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Yoga from the Heart

September 22, 2021

Yoga from the Heart

Asking the mind to be quiet and allowing your heart to guide our yoga practise is not always that easy. The mind is so busy and often looks for an opportunity to be active. This means that in many instances the mind can be the main driving force behind the yoga practice. Sometimes the mind will try to manipulate the practice to satisfy the ego.  

Focusing on the heart centre takes focus away from the mind and could  encourage a more instinctive practice driven by feeling. By enjoying a yoga practice that is derived from feeling, it becomes more instinctive. 

The mind has many positive influences on our practice and will help us to identify various sensations such as pain, incorrect alignment, imbalance, pleasure etc. But the mind might also tell us to move deeper into a pose for performance reasons. When we feel that the practice is no longer driven by feeling, try bringing your attention back to the heart centre to see if that makes the practise more instinctive. 

To help minimise the involvement of the mind, try focussing on the heart centre whilst performing the following postures.

Begin in a seated posture such as Sukhasana (the easy pose) or Padmasana (the lotus) and find correct alignment, focus on each detail within the posture, such as a straight spine, pelvis descending to the ground, a subtle lift through the pelvic floor and lower abdominal muscles whilst allowing the shoulders to gently fall away from the ears.

Take a moment to breathe slowly whilst focusing the mind on the current activity. Remain in the posture breathing slowly keeping the mind fully engaged on each sensation experienced.

Keeping full awareness on current sensations, focus on the centre of your chest. Feel this area open and lift. Experience each sensation and then try to maintain this as you move from your heart through your practice.

When you feel your mind begin to dominate the practice, come back into stillness within the posture that you are performing. Direct your focus to your alignment, breath and any sensations experienced, when you are ready bring your awareness to the centre of your chest and allow the yoga to flow.

Trikonasana - triangle

This is a wonderful posture to open the heart centre. It will release blockages in the energy zones and allow prana to flow freely bringing vitality and vibrancy.

Once you are comfortable in the posture focus on the sensations that you experience physically and emotionally.  After a while bring your focus to the centre of your chest allow yourself to let go of thinking and enjoy the experience.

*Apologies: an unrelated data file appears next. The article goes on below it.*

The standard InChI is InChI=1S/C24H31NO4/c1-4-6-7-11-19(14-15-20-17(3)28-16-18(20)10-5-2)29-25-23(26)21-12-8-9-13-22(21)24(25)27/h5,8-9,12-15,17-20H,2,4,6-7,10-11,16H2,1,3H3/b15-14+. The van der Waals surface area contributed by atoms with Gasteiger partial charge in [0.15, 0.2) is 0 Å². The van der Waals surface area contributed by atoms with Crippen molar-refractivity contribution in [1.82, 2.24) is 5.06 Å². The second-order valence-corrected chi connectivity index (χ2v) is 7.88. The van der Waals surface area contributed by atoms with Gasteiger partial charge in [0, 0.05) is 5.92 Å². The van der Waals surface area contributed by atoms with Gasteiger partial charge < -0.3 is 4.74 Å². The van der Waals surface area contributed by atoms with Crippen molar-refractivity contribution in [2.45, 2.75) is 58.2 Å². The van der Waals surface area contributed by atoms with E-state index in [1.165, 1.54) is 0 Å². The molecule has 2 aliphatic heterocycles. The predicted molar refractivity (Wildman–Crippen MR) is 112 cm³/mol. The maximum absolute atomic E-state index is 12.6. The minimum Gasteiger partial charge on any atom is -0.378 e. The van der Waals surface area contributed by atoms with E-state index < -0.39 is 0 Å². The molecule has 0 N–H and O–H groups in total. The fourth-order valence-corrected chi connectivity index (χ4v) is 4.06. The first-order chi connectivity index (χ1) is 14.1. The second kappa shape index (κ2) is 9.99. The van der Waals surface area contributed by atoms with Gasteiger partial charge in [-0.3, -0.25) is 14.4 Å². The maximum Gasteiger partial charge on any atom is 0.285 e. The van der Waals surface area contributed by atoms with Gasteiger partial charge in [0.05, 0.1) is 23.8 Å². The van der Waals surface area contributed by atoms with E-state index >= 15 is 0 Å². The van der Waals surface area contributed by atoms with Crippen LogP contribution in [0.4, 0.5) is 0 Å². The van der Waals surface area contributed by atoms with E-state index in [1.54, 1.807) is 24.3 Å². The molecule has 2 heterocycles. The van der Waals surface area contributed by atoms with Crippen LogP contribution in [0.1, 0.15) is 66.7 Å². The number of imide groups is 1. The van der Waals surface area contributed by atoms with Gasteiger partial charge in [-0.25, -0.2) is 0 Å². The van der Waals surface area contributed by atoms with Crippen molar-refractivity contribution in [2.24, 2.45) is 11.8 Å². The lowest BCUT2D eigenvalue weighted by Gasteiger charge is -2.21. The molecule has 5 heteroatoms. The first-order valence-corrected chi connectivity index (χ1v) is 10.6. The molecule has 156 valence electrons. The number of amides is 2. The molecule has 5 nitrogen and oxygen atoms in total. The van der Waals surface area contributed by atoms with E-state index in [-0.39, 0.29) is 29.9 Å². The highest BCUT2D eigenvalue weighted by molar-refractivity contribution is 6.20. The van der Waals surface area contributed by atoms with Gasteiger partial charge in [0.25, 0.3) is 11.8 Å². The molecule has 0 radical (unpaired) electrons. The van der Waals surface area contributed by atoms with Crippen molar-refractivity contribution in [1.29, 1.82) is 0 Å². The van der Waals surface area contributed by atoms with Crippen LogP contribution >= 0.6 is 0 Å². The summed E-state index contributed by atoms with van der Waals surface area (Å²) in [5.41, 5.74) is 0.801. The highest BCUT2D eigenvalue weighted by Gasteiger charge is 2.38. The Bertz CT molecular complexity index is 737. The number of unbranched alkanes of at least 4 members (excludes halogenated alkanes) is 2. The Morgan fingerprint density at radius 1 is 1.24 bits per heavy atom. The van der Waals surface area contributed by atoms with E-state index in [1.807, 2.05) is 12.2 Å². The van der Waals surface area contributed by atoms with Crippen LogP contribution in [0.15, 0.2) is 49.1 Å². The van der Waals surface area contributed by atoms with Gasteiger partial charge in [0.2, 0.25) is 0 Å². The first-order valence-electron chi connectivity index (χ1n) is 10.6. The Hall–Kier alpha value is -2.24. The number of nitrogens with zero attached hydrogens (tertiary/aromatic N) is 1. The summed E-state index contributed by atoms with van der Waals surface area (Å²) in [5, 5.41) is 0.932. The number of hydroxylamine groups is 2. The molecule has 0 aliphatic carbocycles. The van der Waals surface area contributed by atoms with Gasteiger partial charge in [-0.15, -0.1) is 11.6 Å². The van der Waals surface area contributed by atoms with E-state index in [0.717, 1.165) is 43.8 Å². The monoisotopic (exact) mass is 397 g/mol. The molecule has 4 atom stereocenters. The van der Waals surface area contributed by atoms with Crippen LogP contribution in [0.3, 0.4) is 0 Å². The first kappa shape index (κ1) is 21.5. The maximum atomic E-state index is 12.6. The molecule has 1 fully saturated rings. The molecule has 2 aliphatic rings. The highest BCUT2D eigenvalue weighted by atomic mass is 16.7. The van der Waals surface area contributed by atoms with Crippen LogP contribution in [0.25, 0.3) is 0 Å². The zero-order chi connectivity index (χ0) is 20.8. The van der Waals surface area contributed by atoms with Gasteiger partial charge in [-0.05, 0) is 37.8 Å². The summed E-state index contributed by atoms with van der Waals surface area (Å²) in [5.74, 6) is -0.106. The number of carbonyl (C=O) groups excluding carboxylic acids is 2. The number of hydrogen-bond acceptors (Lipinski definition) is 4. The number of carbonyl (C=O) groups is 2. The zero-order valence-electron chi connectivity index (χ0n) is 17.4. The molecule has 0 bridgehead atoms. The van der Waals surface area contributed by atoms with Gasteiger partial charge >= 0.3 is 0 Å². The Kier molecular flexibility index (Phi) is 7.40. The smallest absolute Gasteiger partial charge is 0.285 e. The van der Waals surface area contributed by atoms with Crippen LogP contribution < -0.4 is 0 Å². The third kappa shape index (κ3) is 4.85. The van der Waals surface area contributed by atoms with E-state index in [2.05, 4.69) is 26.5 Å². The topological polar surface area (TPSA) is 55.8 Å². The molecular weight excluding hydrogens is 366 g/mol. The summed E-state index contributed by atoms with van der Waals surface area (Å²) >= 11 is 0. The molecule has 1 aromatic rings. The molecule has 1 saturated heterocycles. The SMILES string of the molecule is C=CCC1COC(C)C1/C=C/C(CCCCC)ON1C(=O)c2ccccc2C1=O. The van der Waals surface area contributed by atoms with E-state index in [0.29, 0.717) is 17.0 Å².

Ardha Chandrasana – the half moon

This is another highly energising posture it is perfect for opening the heart centre.

Breathe slowly in the posture whilst becoming aware of all sensations experienced. When you are ready begin to minimise that activity of the mind and focus on the centre of the chest radiating energy. Repeat on the other side.

Balasana - pose of the child

After performing a series of opening postures it is a good idea to spend a moment resting in pose of the child. Doing so will help to contain the energy and maintain physical and emotional balance. This also ensures that you do not leave the practice in a vulnerable state.

Savasana - the corpse pose

Spend a little time resting in savasana. Become aware of all sensations experienced allow yourself to experience the warm energy of the heart centre.  As you do this picture yourself protected by a bubble of white light. Remain here for as long as feels necessary.

A quick technique to help tame an active mind;-

Prior to your yoga practice spend a moment just watching the mind and its activity.  At no time should you engage in any thoughts or react to them. Observe the activity of your mind. Notice the complexity of thought and how at times it can be a ruler of our actions and emotions and sometimes this may cause suffering.

As time passes remind yourself not to engage with the activity of the mind. Just watch the thoughts entering and leaving the mind. By allowing the thoughts to just pass through the mind mental activity will reduce. This will bring awareness to how unnecessarily busy the mind usually is.

Enjoy discovering your mind and learning to tame it a little (if required), this will help to connect you with your feelings and encourage you to trust your instincts.

Take time to let go of the ramblings of the mind and focus on the energy of the heart centre. Always practice within the safety of your yoga mat first.

Yoga 2 Hear audio Meditation classes and sessions will provide you with all the tools and techniques needed to calm a restless mind.

This blog article was written by Sue Fuller creator of the Yoga 2 Hear range of audio yoga classes and yoga teacher training courses.

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